1 tbsp rock sugar
1 tbsp peanut butter

*You can buy the deep fried garlic in Asian supermarket. I tried making it… but did not succeed. The garlics turned bitter. I think it’s better to buy it than to make it. Oh well… maybe it’s coz I’m not skilled. Please let me know if you know any tricks on how to deep fry garlic!

*Syrup: In a small pot, heat up 2 tbsp sugar and 1 tbsp water. When the sugar caramalized, i.e., changes colour to brown, add another 1/4 cup of water. Watch out coz the water splashes! You can take a look at the picture below. The top right corner is the syrup that I made.

1) Soak the dried shitake mushrooms for a few hours (or over night) until soft, cut them into small pieces.

2) Heat up a pot. Add some oil in, and then put in the finely chopped garlics and shallots. When the fragrance comes out, put the ground pork in as well.

3) Put the mushroom, deep fried garlic, soy sauce, cooking wine, five spices powder, rock sugar and peanut butter in. Mix well.

4) Put in the syrup.

5) Put the peeled hard boiled eggs in as well. Make sure that the sauce can cover the eggs and everything. Add more water if needed.

6) Turn the heat to low, cover the lid and let it cook for about 1 hour. Stir occasionally to prevent it from sticking.

7) Cook until the liquid has dried up.


Meat sauce on rice with a marinated egg

Meat sauce on noodles

1) The blogger suggested using pork belly for this dish. I follwed her suggestion, and… I don’t think I’ll ever do it again becuase a) pork belly is actually more expensive than ground pork, b) I had to cut out so much fat from the pork belly… which made the “meat portion” even more expensive, and c) it took me so long to cut the pork belly into small pieces.

2) For the cooking wine, the blogger suggested Shaoxing wine. I don’t have it at home, so I used sake (Japanese wine). But then my co-worker told me that there’s a certain taste and fragrance to the Shaoxing wine, and it’s cheap. I’m gonna buy it and try next time I make it.

The blogger did an exellent job in writing the recipe and taking pictures of the cooking process. Definitely go take a look!

1) Facebook page

2) Blog

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Miso meat sauce on rice (肉味噌ご飯)

Experiment: Miso meat sauce on rice

Hmm, latelyI’m trying to make some dishes that would last me a few days, or something that I can make lots and put in the freezer for a while without loosing much taste.  Well, meat sauce came into my mind.  I have made miso meat sauce before, but I lost the recipe, so  I searched on Cookpad to find the recipe.  Well, I found lots of recipes on cookpad (actually, what can’t you find on cookpad?).  I found that many of the recipes include soy sauce, sugar, sake, mirin, and of course, miso paste.  The proportion varies from recipe to recipe.  Well, I just took the “average” and added the leftover seasoning in my fridge.  The result?  Good good! hehe!  And I have enough leftover to put in the freezer!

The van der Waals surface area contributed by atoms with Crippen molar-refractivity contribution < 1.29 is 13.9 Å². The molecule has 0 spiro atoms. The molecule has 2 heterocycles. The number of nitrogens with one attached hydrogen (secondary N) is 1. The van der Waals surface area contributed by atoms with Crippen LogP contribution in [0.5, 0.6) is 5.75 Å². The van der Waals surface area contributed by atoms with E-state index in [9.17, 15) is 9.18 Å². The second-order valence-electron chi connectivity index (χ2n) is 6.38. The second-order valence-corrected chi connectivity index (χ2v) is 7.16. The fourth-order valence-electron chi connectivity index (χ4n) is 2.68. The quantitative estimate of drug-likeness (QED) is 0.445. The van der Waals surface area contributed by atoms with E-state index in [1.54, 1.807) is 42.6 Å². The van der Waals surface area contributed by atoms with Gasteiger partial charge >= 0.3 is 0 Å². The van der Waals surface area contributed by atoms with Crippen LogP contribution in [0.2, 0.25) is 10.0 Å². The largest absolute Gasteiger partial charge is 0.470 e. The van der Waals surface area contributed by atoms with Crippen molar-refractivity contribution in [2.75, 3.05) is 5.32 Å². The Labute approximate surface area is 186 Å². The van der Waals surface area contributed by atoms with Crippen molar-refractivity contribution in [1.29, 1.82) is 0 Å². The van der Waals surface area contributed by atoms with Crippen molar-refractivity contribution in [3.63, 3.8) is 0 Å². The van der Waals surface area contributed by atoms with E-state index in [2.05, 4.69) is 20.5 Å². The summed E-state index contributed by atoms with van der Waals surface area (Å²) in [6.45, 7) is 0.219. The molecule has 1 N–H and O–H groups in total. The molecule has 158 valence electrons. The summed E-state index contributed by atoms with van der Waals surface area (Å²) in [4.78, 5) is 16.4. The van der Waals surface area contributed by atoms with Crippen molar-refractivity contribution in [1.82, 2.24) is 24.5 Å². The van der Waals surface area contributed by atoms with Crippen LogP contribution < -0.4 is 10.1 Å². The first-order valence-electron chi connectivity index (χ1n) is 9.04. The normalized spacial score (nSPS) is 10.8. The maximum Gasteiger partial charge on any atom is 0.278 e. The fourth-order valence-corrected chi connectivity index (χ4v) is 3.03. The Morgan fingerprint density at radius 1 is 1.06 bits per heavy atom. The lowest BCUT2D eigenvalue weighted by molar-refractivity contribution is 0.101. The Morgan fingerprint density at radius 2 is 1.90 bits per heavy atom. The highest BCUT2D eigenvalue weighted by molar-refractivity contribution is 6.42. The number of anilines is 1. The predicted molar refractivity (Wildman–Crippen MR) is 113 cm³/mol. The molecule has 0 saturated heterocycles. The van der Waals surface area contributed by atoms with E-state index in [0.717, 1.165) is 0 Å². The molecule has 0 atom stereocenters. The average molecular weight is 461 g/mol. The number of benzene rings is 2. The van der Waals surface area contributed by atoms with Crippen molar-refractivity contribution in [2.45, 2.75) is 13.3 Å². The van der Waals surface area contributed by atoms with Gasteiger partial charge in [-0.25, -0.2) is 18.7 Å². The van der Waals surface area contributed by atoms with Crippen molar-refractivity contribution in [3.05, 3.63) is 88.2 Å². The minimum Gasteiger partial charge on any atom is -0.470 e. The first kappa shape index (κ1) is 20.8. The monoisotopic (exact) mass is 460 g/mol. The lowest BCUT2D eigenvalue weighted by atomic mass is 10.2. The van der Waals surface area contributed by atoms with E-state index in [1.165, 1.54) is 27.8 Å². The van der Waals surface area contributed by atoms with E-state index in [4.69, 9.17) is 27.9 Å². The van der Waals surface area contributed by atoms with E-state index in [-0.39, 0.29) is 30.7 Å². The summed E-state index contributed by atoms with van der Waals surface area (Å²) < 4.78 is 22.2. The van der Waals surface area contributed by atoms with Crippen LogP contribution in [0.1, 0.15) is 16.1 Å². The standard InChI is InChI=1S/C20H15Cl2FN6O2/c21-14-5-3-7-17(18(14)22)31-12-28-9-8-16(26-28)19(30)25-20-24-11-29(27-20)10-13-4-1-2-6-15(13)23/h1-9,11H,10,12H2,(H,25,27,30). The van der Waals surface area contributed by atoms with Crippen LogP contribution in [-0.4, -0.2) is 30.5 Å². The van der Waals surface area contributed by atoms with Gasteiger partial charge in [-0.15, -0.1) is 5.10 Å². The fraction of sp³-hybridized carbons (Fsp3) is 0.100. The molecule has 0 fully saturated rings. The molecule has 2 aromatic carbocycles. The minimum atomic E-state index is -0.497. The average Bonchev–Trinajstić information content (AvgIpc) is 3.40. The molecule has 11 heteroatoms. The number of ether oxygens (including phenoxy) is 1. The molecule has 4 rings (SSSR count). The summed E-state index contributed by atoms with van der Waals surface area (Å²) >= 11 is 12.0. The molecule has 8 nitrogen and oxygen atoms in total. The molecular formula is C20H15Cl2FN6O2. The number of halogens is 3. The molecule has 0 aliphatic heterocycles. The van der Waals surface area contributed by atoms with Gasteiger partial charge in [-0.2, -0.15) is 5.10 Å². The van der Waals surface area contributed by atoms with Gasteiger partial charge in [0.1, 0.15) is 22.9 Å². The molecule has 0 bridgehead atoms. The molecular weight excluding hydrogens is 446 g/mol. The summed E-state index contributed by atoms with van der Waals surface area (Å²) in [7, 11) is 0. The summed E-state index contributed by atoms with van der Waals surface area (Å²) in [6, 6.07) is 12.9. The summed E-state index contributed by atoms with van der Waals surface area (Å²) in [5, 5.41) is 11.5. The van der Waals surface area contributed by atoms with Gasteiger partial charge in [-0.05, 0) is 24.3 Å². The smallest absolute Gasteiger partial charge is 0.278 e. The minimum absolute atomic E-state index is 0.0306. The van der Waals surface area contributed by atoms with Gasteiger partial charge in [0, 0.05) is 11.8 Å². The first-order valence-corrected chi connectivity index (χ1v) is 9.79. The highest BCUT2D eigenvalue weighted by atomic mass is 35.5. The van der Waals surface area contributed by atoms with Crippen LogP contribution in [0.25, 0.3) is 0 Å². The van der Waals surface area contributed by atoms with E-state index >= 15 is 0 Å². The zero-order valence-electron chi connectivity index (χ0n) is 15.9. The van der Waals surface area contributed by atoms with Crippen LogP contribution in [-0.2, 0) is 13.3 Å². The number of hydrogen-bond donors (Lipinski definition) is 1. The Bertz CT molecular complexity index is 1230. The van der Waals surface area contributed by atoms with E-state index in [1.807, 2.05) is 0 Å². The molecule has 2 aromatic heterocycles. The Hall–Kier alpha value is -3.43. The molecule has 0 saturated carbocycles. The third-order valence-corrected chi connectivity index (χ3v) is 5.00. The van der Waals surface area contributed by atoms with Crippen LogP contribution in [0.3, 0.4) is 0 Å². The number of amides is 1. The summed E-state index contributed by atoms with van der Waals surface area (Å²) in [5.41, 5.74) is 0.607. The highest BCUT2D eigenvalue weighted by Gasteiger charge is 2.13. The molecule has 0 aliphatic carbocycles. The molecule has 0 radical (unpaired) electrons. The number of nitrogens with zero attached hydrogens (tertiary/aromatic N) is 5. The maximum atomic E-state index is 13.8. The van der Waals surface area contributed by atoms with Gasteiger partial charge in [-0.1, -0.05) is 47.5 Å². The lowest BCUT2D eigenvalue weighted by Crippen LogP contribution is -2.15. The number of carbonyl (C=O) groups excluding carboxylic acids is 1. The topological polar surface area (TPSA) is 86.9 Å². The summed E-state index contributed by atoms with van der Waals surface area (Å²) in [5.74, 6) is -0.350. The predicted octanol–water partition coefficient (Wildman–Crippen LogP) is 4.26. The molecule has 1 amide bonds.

Materials: (serve about 6)
1-1.5 lbs ground pork1.5 tbsp sugar

1.5 tbsp finely chopped shallot
1.5 tbsp finely chopped garlic
1.5 tbsp finely chopped ginger

1 tbsp soy sauce
1 tbsp sake
1 tbsp mirin
1 tbsp sugar
2 tbsp miso


cuccumber, thinly slice

1) Turn the heat on high.  Pour about 1 tbsp oil in a frying pan.

2) Put in the shallot, garlic and ginger.  Stir until you can smell the fragrant, then put the pork in.

3) When the pork is almost done, put in the soy sauce, sake, mirin sugar and miso. 

4) Turn the heat to medium, and let it simmer.  Stir occasionaly.

5) When the liquid has evaporaated, it’s done!

6) Put rice on a plate/bowl, then put the cuccumber on rice, and then the meat sauce on rice.




1) You can add an onsen egg on top to add more “flavour.”  I loooove eggs!

2) You can put this sauce on top of steamed veggies, or stir fry veggies with this.  Or you can put eggplants into this sauce as well.  It’s pretty versatile!  That’s why I like this sauce.

3) The proportions of the seasonings and sauce are quite… arbitrary.  If you like it sweeter, you can add more sugar, or if you like it spicier, you can add more ginger. 


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Number Ribs (數字排骨)

Experiement: Number Ribs (數字排骨)

Yeah, the name sounds funny, but that’s what my co-worker told me the name of this dish is.  Hmm why is it called “number ribs?” Look at the ingredients and you’ll know… 

It’s pretty much a no fail recipe… give it a try! 🙂


1 rose cooking wine
2 black vinegar
3 sugar
4 soy sauce
5 water

1) Wash and cut up the ribs.

2) Mix all the sauce ingredients together.  The numbers are portion, so you can use tea spoon, table spoon, cup or even barrel if you like… as long as you follow the portion, then the taste should turn out right.